hiss - a sharp continuous spirant sound such as is emitted serpents, 's'
muddle up - to mix up blunderingly, to confuse together
mishmash - a confused mixture; a medley, hodgepodge, jumble
dismantle - to strip (dress or covering), divest; to take apart into its constituent pieces, disassemble
Noah (drunk, Genesis 9:21)
howbeit - however it may be, be that as it may, nevertheless, however + Comyn: The Youthful Exploits of Fionn: 'howbeit, we heard not a son to leave by him'.
oceanic - rel. to ocean or Oceania + A version of Comyn's The Youthful Exploits of Fionn published by Ossianic Society, Dublin.
old man - father + Comyn: The Youthful Exploits of Fionn: 'in his old man' (old age).
ignorance - want of knowledge + Comyn: The Youthful Exploits of Fionn 42: 'it was in prophecy to him (the) salmon of Feic to eat, and without a thing in his ignorance at all (that he should know everything) then'.
Comyn: The Youthful Exploits of Fionn 35: 'Tulcha, son of Cumhall' (Tulcha Mac Cumhall, Finn's elder brother)
Comyn: The Youthful Exploits of Fionn 38: (of Finn) 'So (he) was on his road till (he) heard (the) cry of [the] one woman. He goes towards her till he saw the woman, and (there) were tears of blood every [with] time (at one time), and (there) was a vomiting of blood the other time (i.e. every second turn), till her mouth was red'.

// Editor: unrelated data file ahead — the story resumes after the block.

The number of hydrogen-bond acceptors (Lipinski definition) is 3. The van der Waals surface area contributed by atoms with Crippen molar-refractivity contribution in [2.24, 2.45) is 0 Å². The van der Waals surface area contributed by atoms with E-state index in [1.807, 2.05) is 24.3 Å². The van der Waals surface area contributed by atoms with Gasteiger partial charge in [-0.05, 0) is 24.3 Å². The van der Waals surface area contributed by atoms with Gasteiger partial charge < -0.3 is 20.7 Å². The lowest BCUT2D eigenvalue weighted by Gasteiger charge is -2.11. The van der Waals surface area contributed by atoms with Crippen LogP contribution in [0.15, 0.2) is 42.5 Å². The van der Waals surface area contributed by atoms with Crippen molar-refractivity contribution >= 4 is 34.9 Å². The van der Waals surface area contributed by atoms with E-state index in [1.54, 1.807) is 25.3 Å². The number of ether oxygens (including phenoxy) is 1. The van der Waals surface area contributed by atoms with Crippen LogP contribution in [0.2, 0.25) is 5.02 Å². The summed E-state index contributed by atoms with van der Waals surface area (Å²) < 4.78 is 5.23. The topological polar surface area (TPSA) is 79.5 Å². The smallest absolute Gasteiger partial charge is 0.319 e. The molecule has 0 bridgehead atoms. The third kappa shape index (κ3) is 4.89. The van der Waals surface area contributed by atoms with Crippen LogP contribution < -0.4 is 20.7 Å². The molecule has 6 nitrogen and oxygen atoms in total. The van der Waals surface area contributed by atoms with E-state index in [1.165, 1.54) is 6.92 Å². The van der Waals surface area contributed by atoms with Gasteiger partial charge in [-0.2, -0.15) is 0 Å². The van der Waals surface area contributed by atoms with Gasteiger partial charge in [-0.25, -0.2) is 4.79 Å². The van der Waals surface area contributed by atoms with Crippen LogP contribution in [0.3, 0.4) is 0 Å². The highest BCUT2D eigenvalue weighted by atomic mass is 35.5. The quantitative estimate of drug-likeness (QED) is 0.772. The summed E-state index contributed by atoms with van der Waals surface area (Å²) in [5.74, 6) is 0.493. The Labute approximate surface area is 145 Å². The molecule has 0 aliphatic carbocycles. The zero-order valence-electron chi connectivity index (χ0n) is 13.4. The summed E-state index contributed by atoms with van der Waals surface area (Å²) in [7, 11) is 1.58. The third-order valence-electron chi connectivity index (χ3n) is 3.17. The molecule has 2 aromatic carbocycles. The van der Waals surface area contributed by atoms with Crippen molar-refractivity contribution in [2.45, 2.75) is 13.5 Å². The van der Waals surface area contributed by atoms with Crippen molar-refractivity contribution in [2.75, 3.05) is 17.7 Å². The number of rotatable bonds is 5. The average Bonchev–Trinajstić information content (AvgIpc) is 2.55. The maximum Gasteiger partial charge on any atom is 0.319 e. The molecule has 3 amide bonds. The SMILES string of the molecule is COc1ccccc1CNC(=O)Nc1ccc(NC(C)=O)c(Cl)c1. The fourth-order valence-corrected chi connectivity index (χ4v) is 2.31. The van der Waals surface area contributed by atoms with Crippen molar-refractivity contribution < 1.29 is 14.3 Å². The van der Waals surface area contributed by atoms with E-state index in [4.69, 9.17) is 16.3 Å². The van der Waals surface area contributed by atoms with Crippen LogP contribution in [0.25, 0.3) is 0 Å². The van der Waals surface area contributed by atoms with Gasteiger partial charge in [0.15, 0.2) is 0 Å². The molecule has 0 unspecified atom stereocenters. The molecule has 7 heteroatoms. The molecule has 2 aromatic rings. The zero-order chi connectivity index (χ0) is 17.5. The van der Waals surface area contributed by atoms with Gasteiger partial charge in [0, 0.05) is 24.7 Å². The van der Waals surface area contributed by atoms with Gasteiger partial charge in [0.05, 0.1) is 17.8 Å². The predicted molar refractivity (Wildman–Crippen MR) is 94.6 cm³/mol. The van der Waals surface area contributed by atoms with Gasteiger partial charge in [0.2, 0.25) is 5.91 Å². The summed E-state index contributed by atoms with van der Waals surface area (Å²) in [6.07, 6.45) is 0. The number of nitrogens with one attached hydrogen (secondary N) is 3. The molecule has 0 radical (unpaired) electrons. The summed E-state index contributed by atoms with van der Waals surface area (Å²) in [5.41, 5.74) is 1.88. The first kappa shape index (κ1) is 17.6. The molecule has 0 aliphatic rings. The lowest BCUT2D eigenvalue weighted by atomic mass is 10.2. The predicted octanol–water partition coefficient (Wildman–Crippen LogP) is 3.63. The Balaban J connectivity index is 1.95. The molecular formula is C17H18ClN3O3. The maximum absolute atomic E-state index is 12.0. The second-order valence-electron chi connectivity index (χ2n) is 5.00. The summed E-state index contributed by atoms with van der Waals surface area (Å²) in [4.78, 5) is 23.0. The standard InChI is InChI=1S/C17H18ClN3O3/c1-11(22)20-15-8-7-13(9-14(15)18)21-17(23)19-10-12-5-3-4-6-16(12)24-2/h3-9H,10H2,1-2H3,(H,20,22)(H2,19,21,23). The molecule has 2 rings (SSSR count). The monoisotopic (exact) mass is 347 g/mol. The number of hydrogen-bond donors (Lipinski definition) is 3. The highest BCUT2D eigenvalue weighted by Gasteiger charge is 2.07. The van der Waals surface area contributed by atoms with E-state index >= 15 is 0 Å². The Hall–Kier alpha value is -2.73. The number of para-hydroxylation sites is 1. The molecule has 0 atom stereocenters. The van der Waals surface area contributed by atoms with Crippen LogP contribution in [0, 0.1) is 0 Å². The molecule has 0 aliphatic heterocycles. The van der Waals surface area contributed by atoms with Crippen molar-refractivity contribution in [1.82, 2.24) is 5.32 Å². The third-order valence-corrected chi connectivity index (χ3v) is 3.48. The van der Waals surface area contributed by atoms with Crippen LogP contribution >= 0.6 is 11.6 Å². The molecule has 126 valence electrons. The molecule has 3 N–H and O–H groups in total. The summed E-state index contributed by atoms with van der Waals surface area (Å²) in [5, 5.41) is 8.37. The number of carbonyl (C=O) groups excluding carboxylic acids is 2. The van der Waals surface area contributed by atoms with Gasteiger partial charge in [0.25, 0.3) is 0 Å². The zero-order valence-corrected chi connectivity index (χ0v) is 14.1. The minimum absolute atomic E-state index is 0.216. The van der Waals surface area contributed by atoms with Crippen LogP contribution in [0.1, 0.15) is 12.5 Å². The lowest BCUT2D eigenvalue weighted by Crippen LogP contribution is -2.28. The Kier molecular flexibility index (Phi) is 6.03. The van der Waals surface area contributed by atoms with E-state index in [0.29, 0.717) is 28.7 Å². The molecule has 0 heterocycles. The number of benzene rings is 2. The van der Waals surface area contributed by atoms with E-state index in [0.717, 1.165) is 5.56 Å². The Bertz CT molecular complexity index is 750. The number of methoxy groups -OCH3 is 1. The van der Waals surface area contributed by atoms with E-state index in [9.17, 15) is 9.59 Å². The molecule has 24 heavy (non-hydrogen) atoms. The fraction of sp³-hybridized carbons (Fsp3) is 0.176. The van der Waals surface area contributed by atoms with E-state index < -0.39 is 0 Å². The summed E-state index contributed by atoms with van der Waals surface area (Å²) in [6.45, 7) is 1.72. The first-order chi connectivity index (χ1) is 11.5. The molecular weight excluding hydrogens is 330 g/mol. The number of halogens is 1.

lit. trans. an la bhi ann (gael) = the day was in it (Anglo-Irish) - that day, on that day.
morrow - morning; the next following day + Comyn: The Youthful Exploits of Fionn: 'on the morrow' (literally 'after the morrow').
Diarmaid (Dermot) - disintegration of Fianna begins when handsome Diarmaid elopes with Gráinne (Grace), a king's daughter whom Finn, as an old man, wishes to marry. Later, when Diarmaid is wounded, Finn lets him die for lack of water + Diarmaid Mac Murchadha (d'irmid' mok murukhu) (gael) - Freeman son of Murchadh ("sea-warrior"); anglic. Dermot Mac Morrough, Leinster king who invited Anglo-Norman invasion, and who abducted Dervorgilla, wife of Tiernan O'Rourke.
an ainm atá ar fear scríobhtha na saltrach (Irish) - is the name of the man who wrote the psalter (literally 'is the name is on the writing man of the psalter') + Comyn: The Youthful Exploits of Fionn 30: 'What name is on thee?'